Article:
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Mobile Marking – Trademarks for your App Icon
by Guest Blogger
It seems that everywhere you look, there truly is an "app for that." New mobile apps are developed daily, ranging from games to highly specialized scientific apps. But, apps are not limited to tech companies. Service providers in all kinds of industries are routinely launching apps for their customers, including your bank, your pharmacy, and even your favorite pizza parlor.
If you want to launch an app, your trademark will be vital to your ability to distinguish yourself in app stores and ensure that you can keep copycats at a safe distance. The name of your app (such as "facebook") as well your mobile icon
are both trademarks, and we recommend registering both with the United States Patent and Trademark Office.
Where the icon is concerned, many developers fail to plan the design of their app icon until they are ready to upload to the app store. Your app icon, however, should not be a mere afterthought. It plays an important role in your overall branding strategy and is often the first way a consumer encounters your app. Consumers make assumptions about their potential user experience based on appearancesâsimilar to a book cover. Consumers need to be able to distinguish from one app to the next and find a reason to download your particular app.
A recent search of apps for music players revealed a bunch of icons with music notes and headphones. Are any instantly recognizable to you?
The particular letters, colors, and pictures are each considered in determining whether your customers will be able to find you and ensuring that you are not using an icon that is too close to someone else. Apple developer conferences often have entire sessions devoted to the art of tile design. Some suggestions to cut through the clutter include:
Have a unique shape
Use a limited color palette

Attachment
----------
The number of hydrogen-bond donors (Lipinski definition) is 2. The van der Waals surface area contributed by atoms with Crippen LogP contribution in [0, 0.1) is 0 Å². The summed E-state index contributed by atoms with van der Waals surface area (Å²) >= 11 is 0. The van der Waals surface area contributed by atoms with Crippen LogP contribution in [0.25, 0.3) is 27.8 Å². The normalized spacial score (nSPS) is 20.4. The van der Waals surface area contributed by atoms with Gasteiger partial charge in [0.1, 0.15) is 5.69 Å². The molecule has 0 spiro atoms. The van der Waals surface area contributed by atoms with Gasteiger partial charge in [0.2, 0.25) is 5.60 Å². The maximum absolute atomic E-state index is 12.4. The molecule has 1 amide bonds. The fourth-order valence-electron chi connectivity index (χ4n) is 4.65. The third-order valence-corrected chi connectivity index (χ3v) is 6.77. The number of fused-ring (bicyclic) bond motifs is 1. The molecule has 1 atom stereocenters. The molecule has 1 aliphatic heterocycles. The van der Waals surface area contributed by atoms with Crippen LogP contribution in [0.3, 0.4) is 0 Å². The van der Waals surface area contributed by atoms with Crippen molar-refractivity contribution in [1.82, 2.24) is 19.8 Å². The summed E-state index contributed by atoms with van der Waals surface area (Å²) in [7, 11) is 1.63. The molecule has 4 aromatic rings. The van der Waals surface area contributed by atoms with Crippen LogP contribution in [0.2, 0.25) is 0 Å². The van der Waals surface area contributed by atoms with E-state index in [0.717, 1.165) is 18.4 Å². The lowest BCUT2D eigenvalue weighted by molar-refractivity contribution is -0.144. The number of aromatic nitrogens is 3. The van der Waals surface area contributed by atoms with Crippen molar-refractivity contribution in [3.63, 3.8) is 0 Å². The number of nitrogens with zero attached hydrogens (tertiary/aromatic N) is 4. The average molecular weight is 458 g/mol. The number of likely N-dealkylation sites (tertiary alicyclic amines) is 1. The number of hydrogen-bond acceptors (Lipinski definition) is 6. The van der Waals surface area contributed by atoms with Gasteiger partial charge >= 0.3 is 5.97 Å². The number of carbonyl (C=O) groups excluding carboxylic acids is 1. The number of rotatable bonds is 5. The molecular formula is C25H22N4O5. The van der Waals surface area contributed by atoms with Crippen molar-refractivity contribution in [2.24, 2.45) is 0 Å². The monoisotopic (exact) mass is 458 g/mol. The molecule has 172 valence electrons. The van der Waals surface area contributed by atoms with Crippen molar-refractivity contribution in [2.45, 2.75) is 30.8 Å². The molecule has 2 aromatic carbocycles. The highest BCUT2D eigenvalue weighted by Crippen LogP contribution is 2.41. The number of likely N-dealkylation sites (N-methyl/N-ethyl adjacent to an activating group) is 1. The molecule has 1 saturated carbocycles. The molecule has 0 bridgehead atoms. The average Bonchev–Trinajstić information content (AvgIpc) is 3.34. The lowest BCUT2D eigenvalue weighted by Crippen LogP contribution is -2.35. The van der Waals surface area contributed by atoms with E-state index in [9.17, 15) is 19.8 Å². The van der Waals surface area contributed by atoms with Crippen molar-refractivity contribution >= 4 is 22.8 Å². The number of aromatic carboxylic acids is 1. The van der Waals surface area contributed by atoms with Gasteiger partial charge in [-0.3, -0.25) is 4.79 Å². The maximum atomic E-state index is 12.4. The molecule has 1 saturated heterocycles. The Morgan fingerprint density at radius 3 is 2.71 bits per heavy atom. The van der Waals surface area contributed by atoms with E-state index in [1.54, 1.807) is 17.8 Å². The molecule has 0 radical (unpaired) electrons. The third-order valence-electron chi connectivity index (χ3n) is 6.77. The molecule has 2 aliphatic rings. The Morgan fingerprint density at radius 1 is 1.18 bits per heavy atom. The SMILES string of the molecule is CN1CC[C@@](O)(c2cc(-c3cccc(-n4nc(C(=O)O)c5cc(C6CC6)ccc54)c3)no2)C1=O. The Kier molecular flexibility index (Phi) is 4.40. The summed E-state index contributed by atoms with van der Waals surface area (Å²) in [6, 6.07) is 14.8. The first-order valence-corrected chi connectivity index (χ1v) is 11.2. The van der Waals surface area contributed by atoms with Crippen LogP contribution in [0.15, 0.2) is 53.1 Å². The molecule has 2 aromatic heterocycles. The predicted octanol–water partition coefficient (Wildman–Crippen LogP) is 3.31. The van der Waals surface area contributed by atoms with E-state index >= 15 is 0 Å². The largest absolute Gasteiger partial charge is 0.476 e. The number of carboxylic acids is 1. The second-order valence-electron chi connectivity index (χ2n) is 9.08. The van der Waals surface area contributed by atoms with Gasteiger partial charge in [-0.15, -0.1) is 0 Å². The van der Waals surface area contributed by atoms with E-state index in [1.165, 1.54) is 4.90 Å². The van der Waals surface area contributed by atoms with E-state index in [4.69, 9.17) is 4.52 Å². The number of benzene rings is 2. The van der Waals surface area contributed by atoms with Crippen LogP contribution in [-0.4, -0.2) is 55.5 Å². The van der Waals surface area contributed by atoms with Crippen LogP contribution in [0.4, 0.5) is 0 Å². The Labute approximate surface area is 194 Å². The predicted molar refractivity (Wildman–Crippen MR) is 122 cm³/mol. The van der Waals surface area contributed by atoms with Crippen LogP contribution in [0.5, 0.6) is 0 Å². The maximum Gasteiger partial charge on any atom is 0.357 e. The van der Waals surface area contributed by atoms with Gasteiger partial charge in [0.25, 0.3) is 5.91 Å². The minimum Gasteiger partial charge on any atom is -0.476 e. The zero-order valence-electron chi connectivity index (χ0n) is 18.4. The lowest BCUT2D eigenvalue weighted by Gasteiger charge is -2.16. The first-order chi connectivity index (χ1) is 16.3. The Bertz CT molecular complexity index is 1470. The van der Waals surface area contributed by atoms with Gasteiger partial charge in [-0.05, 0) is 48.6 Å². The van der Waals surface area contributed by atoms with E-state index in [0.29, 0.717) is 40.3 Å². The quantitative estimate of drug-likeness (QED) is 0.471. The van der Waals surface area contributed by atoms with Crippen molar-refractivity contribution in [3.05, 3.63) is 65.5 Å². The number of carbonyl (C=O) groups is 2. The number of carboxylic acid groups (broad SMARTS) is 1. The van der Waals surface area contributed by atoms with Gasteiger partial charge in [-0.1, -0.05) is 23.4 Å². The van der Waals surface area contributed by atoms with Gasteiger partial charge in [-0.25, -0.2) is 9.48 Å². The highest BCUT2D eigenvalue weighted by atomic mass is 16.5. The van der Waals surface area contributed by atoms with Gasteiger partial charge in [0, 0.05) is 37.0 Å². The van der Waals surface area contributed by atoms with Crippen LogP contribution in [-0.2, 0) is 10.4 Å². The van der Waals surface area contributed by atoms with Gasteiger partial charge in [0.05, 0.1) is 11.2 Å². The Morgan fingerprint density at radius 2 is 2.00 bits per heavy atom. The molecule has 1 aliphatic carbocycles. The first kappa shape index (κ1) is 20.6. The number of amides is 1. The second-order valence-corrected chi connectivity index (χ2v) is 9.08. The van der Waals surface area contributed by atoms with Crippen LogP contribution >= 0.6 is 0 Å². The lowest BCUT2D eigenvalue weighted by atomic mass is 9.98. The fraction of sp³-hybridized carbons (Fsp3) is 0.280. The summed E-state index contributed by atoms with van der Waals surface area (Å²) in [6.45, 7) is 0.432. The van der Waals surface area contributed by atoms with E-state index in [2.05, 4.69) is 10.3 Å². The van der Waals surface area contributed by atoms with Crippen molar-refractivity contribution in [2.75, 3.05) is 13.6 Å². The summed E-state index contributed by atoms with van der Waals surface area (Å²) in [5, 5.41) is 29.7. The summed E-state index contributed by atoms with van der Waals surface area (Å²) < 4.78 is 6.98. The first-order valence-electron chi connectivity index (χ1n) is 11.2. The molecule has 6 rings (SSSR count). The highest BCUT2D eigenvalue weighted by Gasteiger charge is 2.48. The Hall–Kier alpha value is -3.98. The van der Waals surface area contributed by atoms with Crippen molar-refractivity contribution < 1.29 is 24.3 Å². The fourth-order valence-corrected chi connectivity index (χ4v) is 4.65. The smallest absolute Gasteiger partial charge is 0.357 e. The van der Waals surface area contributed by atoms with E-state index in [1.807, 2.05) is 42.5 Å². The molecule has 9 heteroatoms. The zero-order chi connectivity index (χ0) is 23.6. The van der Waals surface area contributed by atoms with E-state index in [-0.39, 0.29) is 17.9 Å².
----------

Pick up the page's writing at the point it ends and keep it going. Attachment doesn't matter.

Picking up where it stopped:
Keep it simple
While having limited colors and design elements may be desirable for small icons, from a trademark perspective, that means you have to work harder to ensure you are unique enough to garner protection and avoid infringing another icon. You should also try to anticipate what elements others may use for a similar kind of application and try to avoid generic graphics that will be overused.
It is often the case that a single letter or picture is used:
If you are only using one letter, then it is more likely that others are using that letter too, so the particular coloring and stylization will be important to your design. As you are searching to make sure you are clear to use a new icon design (as I hope you are), keep in mind that not all software applications are created equally. Just because two different apps use the same single letter in an icon does not necessarily mean that it is going to be a problem. Since software exists in virtually every industry, the two apps generally must be related in some way for their icons to be an infringement. If an app is used for personal banking, then that icon probably won't be confused with an icon for an app that lets you use your mobile phone as a flashlight. There is an exception where an app has achieved a high level of recognition and is deemed famous, in which case the famous icon may be entitled to broader protection.
A trademark attorney can help you navigate the waters to arrive at a beautiful and memorable tile worthy of downloads.
With Halloween coming up, if you are still in need of costume ideas, consider going as your favorite app icon or team up with friends for a group costume sure to be liked.